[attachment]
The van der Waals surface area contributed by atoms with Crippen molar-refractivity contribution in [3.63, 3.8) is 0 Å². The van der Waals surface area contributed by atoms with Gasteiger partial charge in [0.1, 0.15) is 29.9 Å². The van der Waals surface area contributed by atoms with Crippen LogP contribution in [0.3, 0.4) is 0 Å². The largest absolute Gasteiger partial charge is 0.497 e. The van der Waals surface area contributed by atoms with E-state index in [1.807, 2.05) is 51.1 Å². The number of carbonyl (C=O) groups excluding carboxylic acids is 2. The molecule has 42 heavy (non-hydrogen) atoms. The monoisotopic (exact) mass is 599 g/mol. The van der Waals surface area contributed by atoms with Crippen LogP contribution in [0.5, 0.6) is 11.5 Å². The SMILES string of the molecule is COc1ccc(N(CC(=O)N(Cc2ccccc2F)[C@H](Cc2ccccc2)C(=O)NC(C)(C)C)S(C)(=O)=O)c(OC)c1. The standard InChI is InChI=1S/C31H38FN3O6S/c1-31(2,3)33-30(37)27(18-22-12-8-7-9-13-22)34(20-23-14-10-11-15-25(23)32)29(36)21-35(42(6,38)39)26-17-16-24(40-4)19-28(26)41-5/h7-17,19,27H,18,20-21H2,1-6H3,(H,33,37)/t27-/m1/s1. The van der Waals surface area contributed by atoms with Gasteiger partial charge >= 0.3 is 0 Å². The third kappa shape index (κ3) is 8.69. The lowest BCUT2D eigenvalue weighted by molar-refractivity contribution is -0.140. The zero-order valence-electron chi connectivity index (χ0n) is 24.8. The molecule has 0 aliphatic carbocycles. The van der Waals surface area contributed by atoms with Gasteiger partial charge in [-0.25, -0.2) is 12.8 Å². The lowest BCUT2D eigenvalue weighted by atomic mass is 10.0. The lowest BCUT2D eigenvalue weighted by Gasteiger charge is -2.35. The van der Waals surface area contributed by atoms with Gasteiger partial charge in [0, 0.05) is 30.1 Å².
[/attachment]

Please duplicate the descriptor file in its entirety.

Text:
The van der Waals surface area contributed by atoms with Crippen molar-refractivity contribution in [3.63, 3.8) is 0 Å². The van der Waals surface area contributed by atoms with Gasteiger partial charge in [0.1, 0.15) is 29.9 Å². The van der Waals surface area contributed by atoms with Crippen LogP contribution in [0.3, 0.4) is 0 Å². The largest absolute Gasteiger partial charge is 0.497 e. The van der Waals surface area contributed by atoms with E-state index in [1.807, 2.05) is 51.1 Å². The number of carbonyl (C=O) groups excluding carboxylic acids is 2. The molecule has 42 heavy (non-hydrogen) atoms. The monoisotopic (exact) mass is 599 g/mol. The van der Waals surface area contributed by atoms with Crippen LogP contribution in [0.5, 0.6) is 11.5 Å². The SMILES string of the molecule is COc1ccc(N(CC(=O)N(Cc2ccccc2F)[C@H](Cc2ccccc2)C(=O)NC(C)(C)C)S(C)(=O)=O)c(OC)c1. The standard InChI is InChI=1S/C31H38FN3O6S/c1-31(2,3)33-30(37)27(18-22-12-8-7-9-13-22)34(20-23-14-10-11-15-25(23)32)29(36)21-35(42(6,38)39)26-17-16-24(40-4)19-28(26)41-5/h7-17,19,27H,18,20-21H2,1-6H3,(H,33,37)/t27-/m1/s1. The van der Waals surface area contributed by atoms with Gasteiger partial charge >= 0.3 is 0 Å². The third kappa shape index (κ3) is 8.69. The lowest BCUT2D eigenvalue weighted by molar-refractivity contribution is -0.140. The zero-order valence-electron chi connectivity index (χ0n) is 24.8. The molecule has 0 aliphatic carbocycles. The van der Waals surface area contributed by atoms with Gasteiger partial charge in [-0.25, -0.2) is 12.8 Å². The lowest BCUT2D eigenvalue weighted by atomic mass is 10.0. The lowest BCUT2D eigenvalue weighted by Gasteiger charge is -2.35. The van der Waals surface area contributed by atoms with Gasteiger partial charge in [0, 0.05) is 30.1 Å².